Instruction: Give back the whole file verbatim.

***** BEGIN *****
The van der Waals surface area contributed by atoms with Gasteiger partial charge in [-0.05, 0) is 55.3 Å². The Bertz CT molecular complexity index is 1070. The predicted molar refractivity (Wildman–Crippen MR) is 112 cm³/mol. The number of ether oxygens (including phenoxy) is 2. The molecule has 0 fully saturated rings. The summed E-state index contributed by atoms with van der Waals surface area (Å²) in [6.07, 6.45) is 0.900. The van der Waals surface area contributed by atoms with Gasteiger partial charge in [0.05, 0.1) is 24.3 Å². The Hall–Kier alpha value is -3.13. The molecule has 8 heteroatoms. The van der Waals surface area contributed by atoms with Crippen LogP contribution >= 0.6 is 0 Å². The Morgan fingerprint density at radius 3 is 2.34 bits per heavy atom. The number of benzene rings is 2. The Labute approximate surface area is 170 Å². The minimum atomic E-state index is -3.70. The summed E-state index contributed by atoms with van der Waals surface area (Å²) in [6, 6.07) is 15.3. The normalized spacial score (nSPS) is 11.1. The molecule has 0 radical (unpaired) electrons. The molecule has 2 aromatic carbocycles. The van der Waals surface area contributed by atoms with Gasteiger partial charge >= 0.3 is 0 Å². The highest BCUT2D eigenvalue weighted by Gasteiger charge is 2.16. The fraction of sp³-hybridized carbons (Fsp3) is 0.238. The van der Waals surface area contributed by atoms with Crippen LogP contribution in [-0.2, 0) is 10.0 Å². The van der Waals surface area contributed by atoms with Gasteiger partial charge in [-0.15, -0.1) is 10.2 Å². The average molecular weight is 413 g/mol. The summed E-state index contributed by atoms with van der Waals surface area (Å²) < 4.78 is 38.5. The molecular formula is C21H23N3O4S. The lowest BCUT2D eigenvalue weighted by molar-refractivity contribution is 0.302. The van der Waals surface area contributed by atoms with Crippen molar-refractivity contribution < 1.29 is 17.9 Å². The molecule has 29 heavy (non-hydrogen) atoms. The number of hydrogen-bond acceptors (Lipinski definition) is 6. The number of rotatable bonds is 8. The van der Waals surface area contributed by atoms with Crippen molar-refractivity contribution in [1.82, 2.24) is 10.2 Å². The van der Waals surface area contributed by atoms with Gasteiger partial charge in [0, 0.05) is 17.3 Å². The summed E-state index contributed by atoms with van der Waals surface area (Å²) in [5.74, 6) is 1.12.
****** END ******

The van der Waals surface area contributed by atoms with Gasteiger partial charge in [-0.05, 0) is 55.3 Å². The Bertz CT molecular complexity index is 1070. The predicted molar refractivity (Wildman–Crippen MR) is 112 cm³/mol. The number of ether oxygens (including phenoxy) is 2. The molecule has 0 fully saturated rings. The summed E-state index contributed by atoms with van der Waals surface area (Å²) in [6.07, 6.45) is 0.900. The van der Waals surface area contributed by atoms with Gasteiger partial charge in [0.05, 0.1) is 24.3 Å². The Hall–Kier alpha value is -3.13. The molecule has 8 heteroatoms. The van der Waals surface area contributed by atoms with Crippen LogP contribution >= 0.6 is 0 Å². The Morgan fingerprint density at radius 3 is 2.34 bits per heavy atom. The number of benzene rings is 2. The Labute approximate surface area is 170 Å². The minimum atomic E-state index is -3.70. The summed E-state index contributed by atoms with van der Waals surface area (Å²) in [6, 6.07) is 15.3. The normalized spacial score (nSPS) is 11.1. The molecule has 0 radical (unpaired) electrons. The molecule has 2 aromatic carbocycles. The van der Waals surface area contributed by atoms with Gasteiger partial charge >= 0.3 is 0 Å². The highest BCUT2D eigenvalue weighted by Gasteiger charge is 2.16. The fraction of sp³-hybridized carbons (Fsp3) is 0.238. The van der Waals surface area contributed by atoms with Crippen LogP contribution in [-0.2, 0) is 10.0 Å². The van der Waals surface area contributed by atoms with Gasteiger partial charge in [-0.15, -0.1) is 10.2 Å². The average molecular weight is 413 g/mol. The summed E-state index contributed by atoms with van der Waals surface area (Å²) < 4.78 is 38.5. The molecular formula is C21H23N3O4S. The lowest BCUT2D eigenvalue weighted by molar-refractivity contribution is 0.302. The van der Waals surface area contributed by atoms with Crippen molar-refractivity contribution < 1.29 is 17.9 Å². The molecule has 29 heavy (non-hydrogen) atoms. The number of hydrogen-bond acceptors (Lipinski definition) is 6. The number of rotatable bonds is 8. The van der Waals surface area contributed by atoms with Crippen molar-refractivity contribution in [1.82, 2.24) is 10.2 Å². The van der Waals surface area contributed by atoms with Gasteiger partial charge in [0, 0.05) is 17.3 Å². The summed E-state index contributed by atoms with van der Waals surface area (Å²) in [5.74, 6) is 1.12.